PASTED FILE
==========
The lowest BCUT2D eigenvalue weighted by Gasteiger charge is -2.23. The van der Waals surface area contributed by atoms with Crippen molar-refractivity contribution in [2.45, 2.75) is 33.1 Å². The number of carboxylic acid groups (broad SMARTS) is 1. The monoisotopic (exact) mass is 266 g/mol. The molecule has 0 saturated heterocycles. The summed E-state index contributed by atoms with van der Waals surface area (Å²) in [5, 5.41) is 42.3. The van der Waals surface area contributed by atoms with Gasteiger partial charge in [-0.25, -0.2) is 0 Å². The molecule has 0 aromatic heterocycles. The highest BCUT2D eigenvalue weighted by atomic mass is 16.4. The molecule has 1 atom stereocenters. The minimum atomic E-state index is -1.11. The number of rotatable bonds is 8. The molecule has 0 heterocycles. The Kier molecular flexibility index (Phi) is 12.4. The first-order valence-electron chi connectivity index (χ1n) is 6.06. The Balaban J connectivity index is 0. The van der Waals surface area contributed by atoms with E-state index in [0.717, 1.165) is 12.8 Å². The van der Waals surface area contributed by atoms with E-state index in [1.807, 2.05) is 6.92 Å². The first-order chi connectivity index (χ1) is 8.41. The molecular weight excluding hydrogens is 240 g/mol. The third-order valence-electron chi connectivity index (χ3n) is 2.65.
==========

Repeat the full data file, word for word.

The lowest BCUT2D eigenvalue weighted by Gasteiger charge is -2.23. The van der Waals surface area contributed by atoms with Crippen molar-refractivity contribution in [2.45, 2.75) is 33.1 Å². The number of carboxylic acid groups (broad SMARTS) is 1. The monoisotopic (exact) mass is 266 g/mol. The molecule has 0 saturated heterocycles. The summed E-state index contributed by atoms with van der Waals surface area (Å²) in [5, 5.41) is 42.3. The van der Waals surface area contributed by atoms with Gasteiger partial charge in [-0.25, -0.2) is 0 Å². The molecule has 0 aromatic heterocycles. The highest BCUT2D eigenvalue weighted by atomic mass is 16.4. The molecule has 1 atom stereocenters. The minimum atomic E-state index is -1.11. The number of rotatable bonds is 8. The molecule has 0 heterocycles. The Kier molecular flexibility index (Phi) is 12.4. The first-order valence-electron chi connectivity index (χ1n) is 6.06. The Balaban J connectivity index is 0. The van der Waals surface area contributed by atoms with E-state index in [0.717, 1.165) is 12.8 Å². The van der Waals surface area contributed by atoms with E-state index in [1.807, 2.05) is 6.92 Å². The first-order chi connectivity index (χ1) is 8.41. The molecular weight excluding hydrogens is 240 g/mol. The third-order valence-electron chi connectivity index (χ3n) is 2.65.